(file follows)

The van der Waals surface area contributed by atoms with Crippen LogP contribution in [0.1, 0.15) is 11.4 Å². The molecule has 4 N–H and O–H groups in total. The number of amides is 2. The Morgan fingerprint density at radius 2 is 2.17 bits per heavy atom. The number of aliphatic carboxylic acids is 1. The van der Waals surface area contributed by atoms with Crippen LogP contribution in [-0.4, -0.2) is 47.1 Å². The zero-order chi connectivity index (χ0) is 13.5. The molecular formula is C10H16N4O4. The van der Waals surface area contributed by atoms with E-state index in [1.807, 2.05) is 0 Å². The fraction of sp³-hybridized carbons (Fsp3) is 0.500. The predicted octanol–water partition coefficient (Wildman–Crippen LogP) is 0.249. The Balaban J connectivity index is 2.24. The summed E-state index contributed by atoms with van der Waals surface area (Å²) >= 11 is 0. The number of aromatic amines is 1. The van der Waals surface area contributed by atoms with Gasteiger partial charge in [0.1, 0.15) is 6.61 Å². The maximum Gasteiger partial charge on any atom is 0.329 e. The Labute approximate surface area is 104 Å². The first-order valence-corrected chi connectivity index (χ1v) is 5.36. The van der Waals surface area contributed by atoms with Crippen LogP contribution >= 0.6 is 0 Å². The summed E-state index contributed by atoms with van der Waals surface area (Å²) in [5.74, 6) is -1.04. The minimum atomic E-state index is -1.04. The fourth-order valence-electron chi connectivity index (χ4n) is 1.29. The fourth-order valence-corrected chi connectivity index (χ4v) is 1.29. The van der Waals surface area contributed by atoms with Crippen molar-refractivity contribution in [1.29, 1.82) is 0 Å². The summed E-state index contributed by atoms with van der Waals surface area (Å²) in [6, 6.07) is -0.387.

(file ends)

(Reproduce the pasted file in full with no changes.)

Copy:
The van der Waals surface area contributed by atoms with Crippen LogP contribution in [0.1, 0.15) is 11.4 Å². The molecule has 4 N–H and O–H groups in total. The number of amides is 2. The Morgan fingerprint density at radius 2 is 2.17 bits per heavy atom. The number of aliphatic carboxylic acids is 1. The van der Waals surface area contributed by atoms with Crippen LogP contribution in [-0.4, -0.2) is 47.1 Å². The zero-order chi connectivity index (χ0) is 13.5. The molecular formula is C10H16N4O4. The van der Waals surface area contributed by atoms with E-state index in [1.807, 2.05) is 0 Å². The fraction of sp³-hybridized carbons (Fsp3) is 0.500. The predicted octanol–water partition coefficient (Wildman–Crippen LogP) is 0.249. The Balaban J connectivity index is 2.24. The summed E-state index contributed by atoms with van der Waals surface area (Å²) >= 11 is 0. The number of aromatic amines is 1. The van der Waals surface area contributed by atoms with Gasteiger partial charge in [0.1, 0.15) is 6.61 Å². The maximum Gasteiger partial charge on any atom is 0.329 e. The Labute approximate surface area is 104 Å². The first-order valence-corrected chi connectivity index (χ1v) is 5.36. The van der Waals surface area contributed by atoms with Crippen LogP contribution >= 0.6 is 0 Å². The summed E-state index contributed by atoms with van der Waals surface area (Å²) in [5.74, 6) is -1.04. The minimum atomic E-state index is -1.04. The fourth-order valence-electron chi connectivity index (χ4n) is 1.29. The fourth-order valence-corrected chi connectivity index (χ4v) is 1.29. The van der Waals surface area contributed by atoms with Crippen molar-refractivity contribution in [1.29, 1.82) is 0 Å². The summed E-state index contributed by atoms with van der Waals surface area (Å²) in [6, 6.07) is -0.387.